Hudson Beck, has been inspired by Eleanor's memories, to create a moving musical tribute. Hudson started his studies in 2019, and has since composed more than 20 original pieces for a variety of ensembles including string quartet, big band, and symphony orchestra. His career as a composer was cemented by winning the Queensland Music Festival's composition competition three years in a row from 2016-2018.

Vision impaired sport star's grand adventure immortalised on canvas and music

Oliver Fanshawe x artist Gary Myer x composer Paul Jarman

Australian composer, performer, musical director, conductor and educator, Paul Jarman, has written more than 170 commissioned choral works and has contributed to another 100 school and town anthems. Now he is creating an original score for the 2023 Last Seen Exhibition, bringing to life the emotion and experience of vision-impaired Oliver Fanshawe's most memorable last seen image.

Shining a light on preventable eye-related disease, 2023 Last Seen is the most extraordinary and emotional multi-sensory exhibition, presented by Griffith University. 10 Australians' 'last memories of sight' have been portrayed through paintings by a collaboration of talented artists. The art works are then presented in concert alongside original music by gifted composers. Oliver was diagnosed with the eye condition Peters Anomaly at just nine days old. While he underwent a corneal graft surgery, doctors were not able to save his right eye. Oliver had clouding of the left eye until he was six months old, after which some low vision slowly returned. At 14, Oliver was the youngest person in Australia to receive a Seeing Eye Dog, Sadie – courtesy of Vision Australia. Today, Oliver has vision up to about one metre in distance and uses voice-skills on his smart devices to access information. Oliver has toured India with the 2022 T20 Blind Cricket World Cup, is the national junior champion for blind tennis and has represented Australia in Bahrain with goalball.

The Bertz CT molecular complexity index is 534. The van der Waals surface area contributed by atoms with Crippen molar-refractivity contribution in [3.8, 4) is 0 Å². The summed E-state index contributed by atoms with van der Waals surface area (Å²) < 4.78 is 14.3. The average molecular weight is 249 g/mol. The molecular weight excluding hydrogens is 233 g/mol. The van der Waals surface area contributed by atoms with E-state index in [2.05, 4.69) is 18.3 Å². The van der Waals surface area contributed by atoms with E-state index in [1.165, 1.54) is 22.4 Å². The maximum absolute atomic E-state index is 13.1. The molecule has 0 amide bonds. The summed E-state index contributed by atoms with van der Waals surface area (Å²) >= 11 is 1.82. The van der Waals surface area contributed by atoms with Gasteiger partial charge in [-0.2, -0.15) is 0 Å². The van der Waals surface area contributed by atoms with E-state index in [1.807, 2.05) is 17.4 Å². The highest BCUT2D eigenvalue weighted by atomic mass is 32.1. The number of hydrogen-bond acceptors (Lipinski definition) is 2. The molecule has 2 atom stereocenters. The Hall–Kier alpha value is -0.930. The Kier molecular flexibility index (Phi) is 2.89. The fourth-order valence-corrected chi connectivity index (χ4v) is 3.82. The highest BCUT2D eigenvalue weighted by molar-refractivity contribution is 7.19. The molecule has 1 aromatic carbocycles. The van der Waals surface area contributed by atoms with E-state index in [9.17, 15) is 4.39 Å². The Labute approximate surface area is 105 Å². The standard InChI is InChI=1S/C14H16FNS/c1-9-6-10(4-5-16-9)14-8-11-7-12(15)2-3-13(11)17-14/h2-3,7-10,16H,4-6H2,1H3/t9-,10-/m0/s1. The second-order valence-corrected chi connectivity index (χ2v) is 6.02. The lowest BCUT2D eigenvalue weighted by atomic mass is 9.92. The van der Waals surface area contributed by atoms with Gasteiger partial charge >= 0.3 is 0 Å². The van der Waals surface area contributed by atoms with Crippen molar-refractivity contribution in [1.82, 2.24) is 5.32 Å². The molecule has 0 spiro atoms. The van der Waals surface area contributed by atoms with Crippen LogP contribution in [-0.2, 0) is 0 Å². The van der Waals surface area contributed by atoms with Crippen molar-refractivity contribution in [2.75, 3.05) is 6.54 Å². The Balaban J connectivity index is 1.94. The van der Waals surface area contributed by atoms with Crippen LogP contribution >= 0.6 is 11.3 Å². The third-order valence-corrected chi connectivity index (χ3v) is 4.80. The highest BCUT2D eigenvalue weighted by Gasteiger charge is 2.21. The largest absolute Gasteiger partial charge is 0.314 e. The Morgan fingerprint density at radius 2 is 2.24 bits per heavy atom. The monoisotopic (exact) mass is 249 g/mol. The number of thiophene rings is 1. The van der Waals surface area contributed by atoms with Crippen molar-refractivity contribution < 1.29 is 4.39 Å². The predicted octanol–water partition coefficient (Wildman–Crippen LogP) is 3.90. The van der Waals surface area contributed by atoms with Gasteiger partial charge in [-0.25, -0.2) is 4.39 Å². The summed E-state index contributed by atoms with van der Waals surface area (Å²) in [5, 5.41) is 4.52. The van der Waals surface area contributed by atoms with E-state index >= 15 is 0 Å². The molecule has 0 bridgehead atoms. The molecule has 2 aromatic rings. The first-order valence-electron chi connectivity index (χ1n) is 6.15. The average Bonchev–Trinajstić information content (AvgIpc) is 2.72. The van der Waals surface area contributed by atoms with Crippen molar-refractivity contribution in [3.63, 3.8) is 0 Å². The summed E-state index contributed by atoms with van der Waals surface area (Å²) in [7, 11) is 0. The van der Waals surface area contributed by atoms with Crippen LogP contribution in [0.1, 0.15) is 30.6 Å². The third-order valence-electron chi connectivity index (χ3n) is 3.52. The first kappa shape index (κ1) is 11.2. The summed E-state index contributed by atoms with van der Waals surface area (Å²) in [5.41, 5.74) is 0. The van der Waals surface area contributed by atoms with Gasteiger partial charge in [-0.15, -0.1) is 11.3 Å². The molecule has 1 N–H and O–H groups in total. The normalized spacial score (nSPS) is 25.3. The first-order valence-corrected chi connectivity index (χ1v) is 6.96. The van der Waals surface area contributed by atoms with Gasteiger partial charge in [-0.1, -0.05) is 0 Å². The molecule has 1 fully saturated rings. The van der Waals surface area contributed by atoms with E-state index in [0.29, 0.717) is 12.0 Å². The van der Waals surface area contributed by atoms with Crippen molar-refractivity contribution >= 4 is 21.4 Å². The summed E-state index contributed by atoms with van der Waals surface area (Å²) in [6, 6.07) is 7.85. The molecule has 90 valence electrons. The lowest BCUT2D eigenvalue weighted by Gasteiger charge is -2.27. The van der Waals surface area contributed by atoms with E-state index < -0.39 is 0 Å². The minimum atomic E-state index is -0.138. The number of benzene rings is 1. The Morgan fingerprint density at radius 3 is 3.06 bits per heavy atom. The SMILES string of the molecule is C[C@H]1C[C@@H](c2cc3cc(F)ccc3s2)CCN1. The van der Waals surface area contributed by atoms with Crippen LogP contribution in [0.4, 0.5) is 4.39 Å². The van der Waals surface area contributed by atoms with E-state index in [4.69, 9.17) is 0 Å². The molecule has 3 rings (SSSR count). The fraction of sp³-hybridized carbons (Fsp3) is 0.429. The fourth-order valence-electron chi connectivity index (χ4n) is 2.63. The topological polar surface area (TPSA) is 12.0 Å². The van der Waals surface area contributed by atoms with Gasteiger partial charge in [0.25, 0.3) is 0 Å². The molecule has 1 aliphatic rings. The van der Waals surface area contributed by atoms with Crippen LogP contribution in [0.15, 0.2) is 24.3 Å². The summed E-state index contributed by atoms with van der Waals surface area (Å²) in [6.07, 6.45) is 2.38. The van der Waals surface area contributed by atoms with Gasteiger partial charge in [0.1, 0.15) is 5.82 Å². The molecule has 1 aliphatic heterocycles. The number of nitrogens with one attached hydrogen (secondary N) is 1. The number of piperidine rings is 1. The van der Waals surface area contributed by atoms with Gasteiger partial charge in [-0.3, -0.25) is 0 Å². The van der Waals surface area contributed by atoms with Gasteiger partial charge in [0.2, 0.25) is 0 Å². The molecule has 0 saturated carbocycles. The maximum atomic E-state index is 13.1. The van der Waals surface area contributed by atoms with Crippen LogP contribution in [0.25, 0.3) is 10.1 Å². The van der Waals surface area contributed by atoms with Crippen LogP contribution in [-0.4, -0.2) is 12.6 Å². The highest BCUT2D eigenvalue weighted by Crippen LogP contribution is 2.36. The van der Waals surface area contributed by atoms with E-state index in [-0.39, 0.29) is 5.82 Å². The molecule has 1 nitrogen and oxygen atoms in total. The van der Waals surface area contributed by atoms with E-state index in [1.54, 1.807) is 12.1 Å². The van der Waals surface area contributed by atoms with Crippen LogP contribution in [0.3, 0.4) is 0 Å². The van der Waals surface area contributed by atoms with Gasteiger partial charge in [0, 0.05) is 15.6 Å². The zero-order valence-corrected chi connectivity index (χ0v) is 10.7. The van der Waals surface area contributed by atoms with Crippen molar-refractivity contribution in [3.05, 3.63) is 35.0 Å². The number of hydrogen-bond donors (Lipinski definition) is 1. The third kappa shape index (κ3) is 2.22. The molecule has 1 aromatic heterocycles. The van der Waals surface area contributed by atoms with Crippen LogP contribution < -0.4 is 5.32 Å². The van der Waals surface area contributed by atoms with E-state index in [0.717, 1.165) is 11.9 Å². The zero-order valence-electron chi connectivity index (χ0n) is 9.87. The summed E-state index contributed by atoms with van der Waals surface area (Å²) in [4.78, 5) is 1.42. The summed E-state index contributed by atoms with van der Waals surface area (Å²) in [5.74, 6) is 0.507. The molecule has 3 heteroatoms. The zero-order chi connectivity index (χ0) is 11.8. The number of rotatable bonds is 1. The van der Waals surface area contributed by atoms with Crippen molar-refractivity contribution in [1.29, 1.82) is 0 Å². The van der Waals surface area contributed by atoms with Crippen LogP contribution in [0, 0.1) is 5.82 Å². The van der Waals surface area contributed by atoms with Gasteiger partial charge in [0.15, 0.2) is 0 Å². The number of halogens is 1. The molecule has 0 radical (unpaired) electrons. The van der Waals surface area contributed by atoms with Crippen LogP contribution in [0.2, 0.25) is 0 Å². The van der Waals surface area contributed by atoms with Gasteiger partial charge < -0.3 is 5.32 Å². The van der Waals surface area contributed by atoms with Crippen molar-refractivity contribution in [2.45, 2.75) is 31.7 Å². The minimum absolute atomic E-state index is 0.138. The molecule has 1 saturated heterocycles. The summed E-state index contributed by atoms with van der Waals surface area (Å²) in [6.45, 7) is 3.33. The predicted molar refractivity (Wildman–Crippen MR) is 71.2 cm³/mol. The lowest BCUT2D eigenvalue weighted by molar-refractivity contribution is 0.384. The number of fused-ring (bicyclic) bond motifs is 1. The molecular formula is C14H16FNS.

Composer Paul Jarman is a great pairing for the young vision-impaired athlete. Jarman specialises in writing music about inspiring people and events. His previous subjects have included Jessica Watson, Helen Keller, and Malala Yousafzai, to name a few.

The artist chosen to depict Oliver's last memory of sight on canvas, is Gary Myer; his artworks are highly sought after by collectors in Australia and overseas and he's held exhibitions in England and China. Gary has interpreted Oliver's Last Seen memory - a family trip to the Grand Canyon. At the time of the trip, Oliver recalls he was fast losing his vision and his parents had been keen for him to experience adventures. He remembered the different colours of the Grand Canyon from the various viewing platforms and the distinctive orange tinge, which Gary has captured using his unique style.

Musician's memories captured on canvas by acclaimed Australian artist Rick Everingham and put to music by Grammy composer Tim Davies

Jane Britt x artist rick Everingham x composer Tim Davies

Jane Britt is an accomplished classical pianist, clarinettist, singer, disability advocate… and since the age of 22 has been navigating the world without vision. That's when she added photography to her professional skillset!